Sitting – The new smoking or the new sensationalism?

BY SARA KNAEPS. Media tells us that sitting is the new smoking, sitting kills or even this: chairs are murderers. But is this true? First of all, if it would be true, we would go to a future where we have to be 18 years or older to buy a chair, and a lovely little bench in the park will not be the same anymore with signs warning for the dangers of sitting. I am probably exaggerating, but if sitting would really be the new smoking, this is where we are going.

Written by doctoral student Sara Knaeps. Sara researches the negative consequences of sitting. She gave a presentation on this topic at Ted-X Leuven.
sara-knaeps

Sara Knaeps

According to data of the World Health organization, every year world wide a total of 5.1 million people die because of tobacco use. That is 1.9 million people more than because of physical inactivity, which is due to insufficient physical activity but also increases in sedentary behavior 1. I could stop here and conclude: sitting is not the new smoking.

However, if we take a closer look at these numbers, we see that sitting is a serious health risk behavior.

According to the WHO physical inactivity is the fourth biggest preventable mortality risk factor and 3.2 million deaths a year could have been avoided if everyone were more active and sat less. Furthermore, for cardiovascular disease and cancer there is an increased risk. It might not be as large as for smoking, it is still a serious increase in risk. And then I left out the risks for diabetes, the metabolic syndrome, depression, muscle and joint pain, and the quality of our lives.

So what happens when we sit too much? Our metabolism gets affected, we produce less enzymes that help break down fat, our good cholesterol decreases and the effectiveness of insulin drops. Up till now, we do not exactly know the underlying pathways, but what we do know from multiple studies is that high sitting time is a health risk behavior for multiple diseases and discomforts.

What we do know from multiple studies is that high sitting time is a health risk behavior for multiple diseases and discomforts.

Again, I could stop here and end with sitting is not the new smoking, and when we sit less, we can reduce chances of disease and increase the chance for a long and healthy life. But I think that it is not only important to focus on what can go wrong, but much more important to know what the guidelines are and what we can do to reach these guidelines.

We spend half our waking hours sitting down

Do you have any idea how many hours a day you sit? Of course, if you are an office worker, you will think about all the hours you sit at your desk. Maybe you will also realize you are sitting quite a lot when watching television. However, we also sit when we eat, travel, work or when we relax while reading a book, doing some knitting or going for a drink with friends.

On average a Flemish adults sits nearly nine hours a day 2. This means that half of the time we are awake is spent sedentary. It looks impossible to ban sitting out of our lives, therefore some good news: we do not have to stop sitting completely, but try to reduce and break down our sitting time.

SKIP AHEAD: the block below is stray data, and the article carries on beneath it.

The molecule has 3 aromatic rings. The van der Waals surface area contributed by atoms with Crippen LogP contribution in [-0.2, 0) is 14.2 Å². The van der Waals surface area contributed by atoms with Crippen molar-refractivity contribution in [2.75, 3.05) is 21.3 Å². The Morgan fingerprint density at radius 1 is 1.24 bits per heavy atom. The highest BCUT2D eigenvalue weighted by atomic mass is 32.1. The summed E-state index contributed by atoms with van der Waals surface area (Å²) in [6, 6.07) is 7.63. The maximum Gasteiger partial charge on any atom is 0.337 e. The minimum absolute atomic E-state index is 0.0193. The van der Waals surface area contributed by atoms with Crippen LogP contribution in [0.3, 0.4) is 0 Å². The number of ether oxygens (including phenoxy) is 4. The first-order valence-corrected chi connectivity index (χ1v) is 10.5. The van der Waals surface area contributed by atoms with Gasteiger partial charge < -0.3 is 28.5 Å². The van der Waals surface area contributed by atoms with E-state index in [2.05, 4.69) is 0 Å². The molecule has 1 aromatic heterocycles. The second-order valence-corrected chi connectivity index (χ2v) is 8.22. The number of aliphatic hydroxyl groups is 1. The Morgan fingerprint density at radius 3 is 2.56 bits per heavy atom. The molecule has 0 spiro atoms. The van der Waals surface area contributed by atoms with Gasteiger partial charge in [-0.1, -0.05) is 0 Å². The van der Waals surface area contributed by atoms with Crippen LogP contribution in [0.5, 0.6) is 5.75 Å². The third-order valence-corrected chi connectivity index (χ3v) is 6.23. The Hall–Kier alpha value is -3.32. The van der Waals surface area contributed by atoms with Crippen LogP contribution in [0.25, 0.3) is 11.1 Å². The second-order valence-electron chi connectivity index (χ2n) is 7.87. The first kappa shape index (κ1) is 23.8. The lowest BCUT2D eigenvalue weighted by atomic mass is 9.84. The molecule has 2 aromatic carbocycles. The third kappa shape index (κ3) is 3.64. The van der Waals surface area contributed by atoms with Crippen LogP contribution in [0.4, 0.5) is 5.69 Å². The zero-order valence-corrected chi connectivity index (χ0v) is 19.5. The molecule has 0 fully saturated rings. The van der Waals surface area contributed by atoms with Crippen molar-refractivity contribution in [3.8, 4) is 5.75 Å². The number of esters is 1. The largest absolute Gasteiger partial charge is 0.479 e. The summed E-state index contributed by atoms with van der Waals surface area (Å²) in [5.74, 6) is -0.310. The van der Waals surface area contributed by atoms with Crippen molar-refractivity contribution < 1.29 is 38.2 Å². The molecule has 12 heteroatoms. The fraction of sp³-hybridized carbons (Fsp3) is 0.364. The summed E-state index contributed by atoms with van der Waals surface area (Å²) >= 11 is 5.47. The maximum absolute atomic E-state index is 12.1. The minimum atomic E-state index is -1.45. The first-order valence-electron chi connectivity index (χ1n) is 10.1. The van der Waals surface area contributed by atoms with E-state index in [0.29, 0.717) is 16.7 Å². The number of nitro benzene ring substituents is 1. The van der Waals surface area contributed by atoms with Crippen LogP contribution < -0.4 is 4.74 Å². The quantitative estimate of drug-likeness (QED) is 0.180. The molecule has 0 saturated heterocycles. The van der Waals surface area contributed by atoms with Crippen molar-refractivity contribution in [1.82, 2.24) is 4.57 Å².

We do not have to stop sitting completely, but try to reduce and break down our sitting time.

Research has shown that eight hours a day seems to be some sort of threshold. When a person, all together, sits less than eight hours a day, risks seem to drop significantly. Furthermore, according to national and international guidelines, the time we sit needs to be broken down in bouts of roughly 20 to 30 minutes. We do not have to be very active, just go to the toilet, get a cup of coffee or stand up for a minute.

However, it is important to realize that sport and sitting time are not complements. Meaning that when we perform sport it will not only replace sitting time. Usually we perform less light physical activity and decrease our sitting time only a little. We even have a term for people who sit all day and are very active for a short time. We call them the active couch potatoes. So for everyone who is already performing a lot of sport, really good, sport is healthy, but also have a look at your sedentary time, it is still possible that it is too much.

Get up! How to make the change

To end I just have a few tips to reduce our sedentary time.

There are a lot of occasions where the switch from sitting to standing is easily made.

The good news is that we do not have to completely change our behavior, however we do have to try to break up our sedentary time and try to get under the eight hour limit. Some small tips for office workers is to make phone calls standing, do not use e-mail to communicate to colleges on the same floor, put your printer in the corner of the office, have walking meetings and maybe think about getting a sit-stand desk.

General tips are: Try to take the bike or walk, and when watching television every time there is a block of advertising stand up and do something. I am not suggesting you get unhealthy snacks, but just stretch your legs. Finally, it is important to become aware of when, where and how long you sit. There are a lot of occasions where the switch from sitting to standing is easily made.

So my main message is: Although sitting might not the new smoking, sitting is a health risk behavior and we should try to reduce it, break it up in bouts of roughly 20 to 30 minutes and try to adopt an active lifestyle.

 

 

[1]  World Health Organization (2009) Global Health Risks – Mortality and burden of disease attributable to selected major risks.

[2]  Van Acker R, De Meester F (2015) Langdurig zitten: dé uitdaging van de 21ste eeuw -Syntheserapport als actuele onderbouw voor de factsheet sedentair gedrag. . In. Vlaams Instituut voor Gezondheidspromotie en Ziektepreventie, Brussel


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